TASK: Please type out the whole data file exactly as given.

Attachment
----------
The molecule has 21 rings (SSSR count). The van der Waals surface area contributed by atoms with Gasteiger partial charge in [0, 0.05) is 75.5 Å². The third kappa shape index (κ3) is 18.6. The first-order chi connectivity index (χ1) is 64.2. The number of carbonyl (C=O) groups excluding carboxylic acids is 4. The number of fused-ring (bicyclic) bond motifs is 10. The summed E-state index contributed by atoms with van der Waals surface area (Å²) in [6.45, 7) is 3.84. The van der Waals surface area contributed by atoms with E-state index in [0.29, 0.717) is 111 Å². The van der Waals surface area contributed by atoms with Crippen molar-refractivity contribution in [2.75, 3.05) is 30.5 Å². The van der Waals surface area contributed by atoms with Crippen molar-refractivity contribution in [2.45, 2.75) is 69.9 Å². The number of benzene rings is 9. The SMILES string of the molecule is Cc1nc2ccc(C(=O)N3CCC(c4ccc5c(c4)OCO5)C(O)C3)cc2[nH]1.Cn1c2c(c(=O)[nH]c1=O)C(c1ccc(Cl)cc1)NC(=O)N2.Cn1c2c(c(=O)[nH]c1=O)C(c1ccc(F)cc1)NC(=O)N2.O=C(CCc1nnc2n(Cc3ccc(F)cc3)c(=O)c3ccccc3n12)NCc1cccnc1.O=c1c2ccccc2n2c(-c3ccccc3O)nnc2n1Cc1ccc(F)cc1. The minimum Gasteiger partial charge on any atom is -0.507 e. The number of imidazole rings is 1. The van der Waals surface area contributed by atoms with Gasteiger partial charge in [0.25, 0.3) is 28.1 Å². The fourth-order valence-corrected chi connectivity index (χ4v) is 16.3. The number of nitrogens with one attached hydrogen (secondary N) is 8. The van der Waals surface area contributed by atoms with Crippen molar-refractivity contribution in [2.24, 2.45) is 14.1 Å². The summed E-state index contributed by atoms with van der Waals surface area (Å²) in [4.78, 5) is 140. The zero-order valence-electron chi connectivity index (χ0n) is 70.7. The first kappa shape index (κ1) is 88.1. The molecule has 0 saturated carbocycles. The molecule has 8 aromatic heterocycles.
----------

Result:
The molecule has 21 rings (SSSR count). The van der Waals surface area contributed by atoms with Gasteiger partial charge in [0, 0.05) is 75.5 Å². The third kappa shape index (κ3) is 18.6. The first-order chi connectivity index (χ1) is 64.2. The number of carbonyl (C=O) groups excluding carboxylic acids is 4. The number of fused-ring (bicyclic) bond motifs is 10. The summed E-state index contributed by atoms with van der Waals surface area (Å²) in [6.45, 7) is 3.84. The van der Waals surface area contributed by atoms with E-state index in [0.29, 0.717) is 111 Å². The van der Waals surface area contributed by atoms with Crippen molar-refractivity contribution in [2.75, 3.05) is 30.5 Å². The van der Waals surface area contributed by atoms with Crippen molar-refractivity contribution in [2.45, 2.75) is 69.9 Å². The number of benzene rings is 9. The SMILES string of the molecule is Cc1nc2ccc(C(=O)N3CCC(c4ccc5c(c4)OCO5)C(O)C3)cc2[nH]1.Cn1c2c(c(=O)[nH]c1=O)C(c1ccc(Cl)cc1)NC(=O)N2.Cn1c2c(c(=O)[nH]c1=O)C(c1ccc(F)cc1)NC(=O)N2.O=C(CCc1nnc2n(Cc3ccc(F)cc3)c(=O)c3ccccc3n12)NCc1cccnc1.O=c1c2ccccc2n2c(-c3ccccc3O)nnc2n1Cc1ccc(F)cc1. The minimum Gasteiger partial charge on any atom is -0.507 e. The number of imidazole rings is 1. The van der Waals surface area contributed by atoms with Gasteiger partial charge in [0.25, 0.3) is 28.1 Å². The fourth-order valence-corrected chi connectivity index (χ4v) is 16.3. The number of nitrogens with one attached hydrogen (secondary N) is 8. The van der Waals surface area contributed by atoms with Crippen molar-refractivity contribution in [2.24, 2.45) is 14.1 Å². The summed E-state index contributed by atoms with van der Waals surface area (Å²) in [4.78, 5) is 140. The zero-order valence-electron chi connectivity index (χ0n) is 70.7. The first kappa shape index (κ1) is 88.1. The molecule has 0 saturated carbocycles. The molecule has 8 aromatic heterocycles.